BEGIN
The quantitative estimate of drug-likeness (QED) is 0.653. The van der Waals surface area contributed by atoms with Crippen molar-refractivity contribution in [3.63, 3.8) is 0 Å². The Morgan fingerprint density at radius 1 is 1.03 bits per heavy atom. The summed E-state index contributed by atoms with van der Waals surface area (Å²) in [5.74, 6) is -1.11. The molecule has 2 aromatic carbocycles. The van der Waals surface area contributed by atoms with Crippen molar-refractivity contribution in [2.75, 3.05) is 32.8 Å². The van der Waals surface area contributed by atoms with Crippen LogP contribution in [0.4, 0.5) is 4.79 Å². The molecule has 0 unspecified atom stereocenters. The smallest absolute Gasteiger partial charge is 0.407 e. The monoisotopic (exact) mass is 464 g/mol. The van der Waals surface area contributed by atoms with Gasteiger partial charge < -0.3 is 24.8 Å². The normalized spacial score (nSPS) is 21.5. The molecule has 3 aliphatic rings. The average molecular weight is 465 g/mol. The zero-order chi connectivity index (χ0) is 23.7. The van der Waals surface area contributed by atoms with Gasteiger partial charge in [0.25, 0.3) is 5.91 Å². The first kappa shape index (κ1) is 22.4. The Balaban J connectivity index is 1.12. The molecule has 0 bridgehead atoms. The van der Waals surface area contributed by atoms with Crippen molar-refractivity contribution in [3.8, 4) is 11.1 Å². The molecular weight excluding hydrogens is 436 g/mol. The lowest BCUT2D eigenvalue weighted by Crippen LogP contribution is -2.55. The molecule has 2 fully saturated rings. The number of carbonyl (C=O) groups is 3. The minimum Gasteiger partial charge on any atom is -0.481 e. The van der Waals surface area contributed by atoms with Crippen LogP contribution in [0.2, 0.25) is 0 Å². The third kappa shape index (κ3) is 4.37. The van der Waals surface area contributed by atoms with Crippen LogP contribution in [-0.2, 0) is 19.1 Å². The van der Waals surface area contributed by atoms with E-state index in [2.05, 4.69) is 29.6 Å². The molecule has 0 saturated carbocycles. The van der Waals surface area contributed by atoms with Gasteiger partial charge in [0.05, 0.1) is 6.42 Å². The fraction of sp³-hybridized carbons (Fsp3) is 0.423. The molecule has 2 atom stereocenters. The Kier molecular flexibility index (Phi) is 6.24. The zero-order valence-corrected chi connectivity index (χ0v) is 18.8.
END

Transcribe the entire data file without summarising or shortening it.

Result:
The quantitative estimate of drug-likeness (QED) is 0.653. The van der Waals surface area contributed by atoms with Crippen molar-refractivity contribution in [3.63, 3.8) is 0 Å². The Morgan fingerprint density at radius 1 is 1.03 bits per heavy atom. The summed E-state index contributed by atoms with van der Waals surface area (Å²) in [5.74, 6) is -1.11. The molecule has 2 aromatic carbocycles. The van der Waals surface area contributed by atoms with Crippen molar-refractivity contribution in [2.75, 3.05) is 32.8 Å². The van der Waals surface area contributed by atoms with Crippen LogP contribution in [0.4, 0.5) is 4.79 Å². The molecule has 0 unspecified atom stereocenters. The smallest absolute Gasteiger partial charge is 0.407 e. The monoisotopic (exact) mass is 464 g/mol. The van der Waals surface area contributed by atoms with Gasteiger partial charge < -0.3 is 24.8 Å². The normalized spacial score (nSPS) is 21.5. The molecule has 3 aliphatic rings. The average molecular weight is 465 g/mol. The zero-order chi connectivity index (χ0) is 23.7. The van der Waals surface area contributed by atoms with Gasteiger partial charge in [0.25, 0.3) is 5.91 Å². The first kappa shape index (κ1) is 22.4. The Balaban J connectivity index is 1.12. The molecule has 0 bridgehead atoms. The van der Waals surface area contributed by atoms with Crippen molar-refractivity contribution in [3.8, 4) is 11.1 Å². The molecular weight excluding hydrogens is 436 g/mol. The lowest BCUT2D eigenvalue weighted by Crippen LogP contribution is -2.55. The molecule has 2 fully saturated rings. The number of carbonyl (C=O) groups is 3. The minimum Gasteiger partial charge on any atom is -0.481 e. The van der Waals surface area contributed by atoms with Crippen LogP contribution in [0.2, 0.25) is 0 Å². The third kappa shape index (κ3) is 4.37. The van der Waals surface area contributed by atoms with Crippen LogP contribution in [-0.2, 0) is 19.1 Å². The van der Waals surface area contributed by atoms with E-state index in [2.05, 4.69) is 29.6 Å². The molecule has 0 saturated carbocycles. The van der Waals surface area contributed by atoms with Gasteiger partial charge in [0.05, 0.1) is 6.42 Å². The fraction of sp³-hybridized carbons (Fsp3) is 0.423. The molecule has 2 atom stereocenters. The Kier molecular flexibility index (Phi) is 6.24. The zero-order valence-corrected chi connectivity index (χ0v) is 18.8.